Giving fathers a chance
In a country where more than a week’s paternity leave is not allowed, Deepinder Goyal, founder of food delivery app Zomato, created quite a stir when he wrote a blogpost announcing that his company would give 26 weeks of paid paternity leave. That’s about six months of time to ease into parenthood. This policy also applies to non-birthing parents in cases of surrogacy, adoption and same-sex partners.
“For women across the globe -- we have teams in 13 countries as we speak -- we will be offering 26 weeks paid leave, or will follow the government mandated policy, whichever is more. We will be offering exactly the same benefits to men as well. There won’t be even an iota of difference in parental leave policy for men and women at Zomato, going forward,” he said in his blog on the Zomato portal. The move has made other such firms look at their HR policies and give importance to paternity leave.
This isn't the first time the company, now more than a decade old, has looked out for its employees. Over the past few months, Zomato experimented with the concept of removing the probation period clause from the employment contracts for some if its new recruits.
The power to choose
Flipkart has introduced its new inclusive benefits programme - FlexBen 2019, for its employees. The initiative is a result of an engagement survey conducted with the employees, to understand their preferences. It aims at providing them the freedom to choose benefits based on their individual needs, including both insurance and non-insurance options. A company survey revealed that around 50 per cent of Flipkart employees choose benefits and policies as an important attraction and retention driver.
The programme is designed in a manner that addresses recent employee requests where 20 per cent employees asked for more flexibility in benefits and 10 per cent asked for wellness centres and gym benefits.
“Recognising the fact that today's workforce is diverse and can have varied personal and professional needs, we have recently introduced the FlexBen programme. The programme will offer greater flexibility and choice in selecting and funding employee benefits, allowing them to customise their benefits package based on their individual needs," said Smriti Krishna Singh, Chief Human Resources Officer at Flipkart. The company offers coverage for same sex couples, choice of additional child-care or parent-care coverage and more options for single employees.
Striving to be the best place to work
It takes a lot of hard work to be selected as the country’s best employer, more so if the global track record in this regard has not been great to say the least. Amazon India was recently named the country’s most ‘attractive employer brand’, according to the findings of Randstad Employer Brand Research (REBR) 2019.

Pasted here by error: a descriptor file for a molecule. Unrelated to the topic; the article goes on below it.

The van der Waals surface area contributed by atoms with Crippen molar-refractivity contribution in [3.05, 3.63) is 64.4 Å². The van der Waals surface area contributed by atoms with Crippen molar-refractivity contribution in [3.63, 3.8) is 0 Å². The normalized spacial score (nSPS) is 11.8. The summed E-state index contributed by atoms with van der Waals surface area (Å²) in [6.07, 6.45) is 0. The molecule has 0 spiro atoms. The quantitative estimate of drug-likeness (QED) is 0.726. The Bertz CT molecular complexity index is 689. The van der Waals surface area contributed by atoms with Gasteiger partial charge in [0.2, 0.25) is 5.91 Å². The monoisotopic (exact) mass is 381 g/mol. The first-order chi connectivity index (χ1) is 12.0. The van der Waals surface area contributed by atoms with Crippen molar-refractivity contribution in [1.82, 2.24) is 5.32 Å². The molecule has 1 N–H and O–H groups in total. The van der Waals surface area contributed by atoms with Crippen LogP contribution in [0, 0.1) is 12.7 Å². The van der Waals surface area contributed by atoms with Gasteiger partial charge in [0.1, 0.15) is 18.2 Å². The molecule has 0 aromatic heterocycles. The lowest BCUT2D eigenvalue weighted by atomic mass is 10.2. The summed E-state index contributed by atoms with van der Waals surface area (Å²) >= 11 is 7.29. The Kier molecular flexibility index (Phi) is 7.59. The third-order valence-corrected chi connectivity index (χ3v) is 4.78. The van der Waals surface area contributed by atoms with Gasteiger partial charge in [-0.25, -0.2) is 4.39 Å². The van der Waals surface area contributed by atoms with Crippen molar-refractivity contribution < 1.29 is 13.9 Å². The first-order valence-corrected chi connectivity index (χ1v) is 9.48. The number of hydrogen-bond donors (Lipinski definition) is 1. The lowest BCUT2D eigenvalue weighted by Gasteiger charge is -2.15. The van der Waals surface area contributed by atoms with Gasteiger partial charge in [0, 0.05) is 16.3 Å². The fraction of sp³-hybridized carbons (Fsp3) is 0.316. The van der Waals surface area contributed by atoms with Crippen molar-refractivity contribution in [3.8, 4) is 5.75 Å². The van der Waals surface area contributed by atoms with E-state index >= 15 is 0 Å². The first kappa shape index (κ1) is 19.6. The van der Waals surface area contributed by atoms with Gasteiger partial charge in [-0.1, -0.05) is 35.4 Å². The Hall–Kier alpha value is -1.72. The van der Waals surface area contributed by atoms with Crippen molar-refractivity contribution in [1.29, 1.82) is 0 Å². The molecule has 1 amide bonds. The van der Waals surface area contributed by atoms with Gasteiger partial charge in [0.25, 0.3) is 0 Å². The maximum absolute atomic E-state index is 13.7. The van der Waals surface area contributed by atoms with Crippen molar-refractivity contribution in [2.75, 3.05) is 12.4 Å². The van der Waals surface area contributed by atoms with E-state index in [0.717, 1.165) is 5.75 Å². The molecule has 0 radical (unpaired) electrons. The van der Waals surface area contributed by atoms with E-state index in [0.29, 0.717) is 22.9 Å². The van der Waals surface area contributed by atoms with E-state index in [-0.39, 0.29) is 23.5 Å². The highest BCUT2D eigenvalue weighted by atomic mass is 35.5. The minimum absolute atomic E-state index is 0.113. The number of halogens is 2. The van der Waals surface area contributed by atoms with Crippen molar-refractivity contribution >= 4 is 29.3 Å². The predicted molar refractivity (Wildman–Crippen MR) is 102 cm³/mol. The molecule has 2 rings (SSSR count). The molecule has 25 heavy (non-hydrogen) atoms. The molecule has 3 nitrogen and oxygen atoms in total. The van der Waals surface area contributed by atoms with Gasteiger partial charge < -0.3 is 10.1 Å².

The company, which has more than 50,000 direct and indirect employees in India, has been steadily been expanding operations during the past five years. According to the REBR 2019, Amazon scored high on financial health, utilisation of latest technologies and a strong reputation.
“Amazon India teams have witnessed phenomenal growth in the last few years, which has led us to invest in innovative solutions in the areas of building managerial capability, assimilating employees through efforts such as EPIC (Experience, Practice and Immerse in Culture), improving recognition, creating internal talent pipelines, creating alternate career paths for employees, and improving diversity,” the company said.
It runs an initiative called Rekindle, which is designed to encourage women on a professional break to resume their corporate careers through structured on-boarding, focused mentoring and on the job training. Through this initiative, Amazon provides opportunities to support women, who intend to professionally re-integrate and recommence their job.
In an email sent to senior team members last year, Amazon India head Amit Agarwal asked employees to allocate enough time for themselves apart from work, and maintain a healthy “work-life harmony”.
"We will have occasions and commitments that require us to actually want to be engaged at odd hours, and even over multiple days. That is what owners do -- step up and do what it takes. But by not making this our normal day, we will actually enjoy these moments,” he wrote.
He went on to ask employees to be more sensitive while making comments such as ‘half-day leave’ and ‘first shift’ about someone who might be taking early leave. Moreover, he asked them to steer away from forming negative perceptions around employees availing flexible working hours or work-from-home.